New antibiotics effective against Gram-negative bacteria

Wednesday, 06 November, 2019

New antibiotics effective against Gram-negative bacteria

Swiss researchers have discovered a new class of antibiotics with what is claimed to be a unique spectrum of activity and mechanism of action — a major step in the fight against antimicrobial resistance. By disrupting outer membrane synthesis, the antibiotics effectively kill Gram-negative bacteria.

According to the World Health Organization, Gram-negative bacteria like Acinetobacter baumannii, Pseudomonas aeruginosa and Enterobacteriaceae, which are resistant to the carbapenem and cephalosporin antibiotics, pose a growing threat to human health, as they can cause severe and often life-threatening infections. The last new class of antibiotics to reach the market against these microorganisms dates back to the 1960s; novel antibiotics with new mechanisms of action against Gram-negative bacteria are therefore urgently needed.

Swiss researchers headed by the University of Zurich (UZH) and pharmaceutical company Polyphor, a former UZH start-up, have now reported the discovery and characterisation of a new family of synthetic antibiotics that possess broad-spectrum anti-Gram-negative antimicrobial activity. The results of their work have been published in the journal Nature.

“The new antibiotics interact with essential outer membrane proteins in Gram-negative bacteria,” said John Robinson from the UZH Department of Chemistry, who co-headed the study. “According to our results, the antibiotics bind to complex fat-like substances called lipopolysaccharides and to BamA, an essential protein of the outer membrane of Gram-negative bacteria.”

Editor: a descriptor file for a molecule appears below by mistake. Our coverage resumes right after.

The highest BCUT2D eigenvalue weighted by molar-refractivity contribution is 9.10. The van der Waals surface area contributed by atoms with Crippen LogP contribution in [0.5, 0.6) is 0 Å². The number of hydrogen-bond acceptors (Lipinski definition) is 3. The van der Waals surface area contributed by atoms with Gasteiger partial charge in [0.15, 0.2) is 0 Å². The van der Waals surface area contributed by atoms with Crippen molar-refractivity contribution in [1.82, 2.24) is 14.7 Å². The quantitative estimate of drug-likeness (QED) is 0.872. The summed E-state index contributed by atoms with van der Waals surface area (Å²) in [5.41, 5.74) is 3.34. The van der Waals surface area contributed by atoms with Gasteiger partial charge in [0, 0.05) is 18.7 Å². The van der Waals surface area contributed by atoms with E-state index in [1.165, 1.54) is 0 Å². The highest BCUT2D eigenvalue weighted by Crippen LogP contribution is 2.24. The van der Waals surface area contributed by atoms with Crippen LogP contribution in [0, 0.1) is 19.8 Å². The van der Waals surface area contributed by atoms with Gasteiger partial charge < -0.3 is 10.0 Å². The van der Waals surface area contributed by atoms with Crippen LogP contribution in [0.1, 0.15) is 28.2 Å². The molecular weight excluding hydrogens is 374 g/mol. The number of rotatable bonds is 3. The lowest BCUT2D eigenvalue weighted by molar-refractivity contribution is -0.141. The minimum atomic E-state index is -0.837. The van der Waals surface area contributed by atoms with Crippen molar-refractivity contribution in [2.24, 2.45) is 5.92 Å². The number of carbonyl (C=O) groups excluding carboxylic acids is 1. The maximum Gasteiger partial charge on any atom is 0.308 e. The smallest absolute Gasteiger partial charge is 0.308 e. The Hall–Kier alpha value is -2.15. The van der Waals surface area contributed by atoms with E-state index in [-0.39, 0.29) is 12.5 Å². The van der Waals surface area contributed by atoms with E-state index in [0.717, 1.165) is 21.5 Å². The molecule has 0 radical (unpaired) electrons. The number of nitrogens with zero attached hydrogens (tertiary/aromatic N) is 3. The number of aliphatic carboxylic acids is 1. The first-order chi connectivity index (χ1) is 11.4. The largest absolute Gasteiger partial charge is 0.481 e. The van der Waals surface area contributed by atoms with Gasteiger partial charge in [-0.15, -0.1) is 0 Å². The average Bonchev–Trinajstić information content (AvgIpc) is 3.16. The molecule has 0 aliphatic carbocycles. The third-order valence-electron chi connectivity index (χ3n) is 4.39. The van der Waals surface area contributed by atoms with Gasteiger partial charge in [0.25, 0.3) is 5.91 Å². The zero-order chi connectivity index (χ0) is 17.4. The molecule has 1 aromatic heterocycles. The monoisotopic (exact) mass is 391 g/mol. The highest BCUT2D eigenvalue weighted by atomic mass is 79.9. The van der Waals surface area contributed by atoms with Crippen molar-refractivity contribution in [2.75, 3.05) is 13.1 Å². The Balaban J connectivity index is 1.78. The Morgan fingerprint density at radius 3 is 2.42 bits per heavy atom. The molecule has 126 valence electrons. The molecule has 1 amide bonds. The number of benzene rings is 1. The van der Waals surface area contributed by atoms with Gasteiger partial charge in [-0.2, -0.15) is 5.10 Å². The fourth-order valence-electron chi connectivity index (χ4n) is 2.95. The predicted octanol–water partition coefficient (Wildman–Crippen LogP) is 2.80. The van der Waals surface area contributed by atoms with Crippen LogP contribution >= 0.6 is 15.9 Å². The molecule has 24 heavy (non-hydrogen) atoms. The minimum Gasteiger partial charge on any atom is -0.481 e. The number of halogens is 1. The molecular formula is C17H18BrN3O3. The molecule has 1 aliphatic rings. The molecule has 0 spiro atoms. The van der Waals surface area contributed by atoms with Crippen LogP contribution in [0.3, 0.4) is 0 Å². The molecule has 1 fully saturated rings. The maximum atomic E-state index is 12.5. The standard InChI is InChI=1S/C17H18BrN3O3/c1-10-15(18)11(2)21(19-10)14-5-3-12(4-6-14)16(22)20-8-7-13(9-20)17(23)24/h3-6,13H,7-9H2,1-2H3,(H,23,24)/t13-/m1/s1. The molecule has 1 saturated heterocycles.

BamA is the main component of the so-called ß-barrel folding complex (BAM), which is essential for outer membrane synthesis. The outer membrane of Gram-negative bacteria has the important function of protecting the cells from toxic environmental factors, such as antibiotics, and is also responsible for the uptake and export of nutrients and signalling molecules.

“Despite its critical importance, so far no clinical antibiotics target these key proteins required for outer membrane biogenesis,” said Robinson.

That has all changed with the discovery of the new class of antibiotics, which target BamA and destroy the integrity of the bacterial membrane, causing the bacterial cells to burst. Polyphor now plans to progress one of the new compounds into human clinical trials.

“POL7306, a first lead molecule of the novel antibiotics class, is now in preclinical development,” said Daniel Obrecht, Chief Scientific Officer at Polyphor and co-head of the work.

Image caption: E. coli cells treated with a novel chimeric peptidomimetic antibiotic. Cells in blue are alive while green cells are already killed by the peptidomimetic. Image credit: Matthias Urfer, UZH.

Please follow us and share on Twitter and Facebook. You can also subscribe for FREE to our weekly newsletters and bimonthly magazine.

Related News

How cells remember their identity

Cancer is often the result of DNA mutations or problems with how cells divide, which can lead to...

Scientists discover a gene for staying thin

We all know those people who can eat what they want but do not appear to gain weight, leading...

More cells = more movement

New research has revealed that cell movement actually increases when there are more cells around,...

  • All content Copyright © 2020 Westwick-Farrow Pty Ltd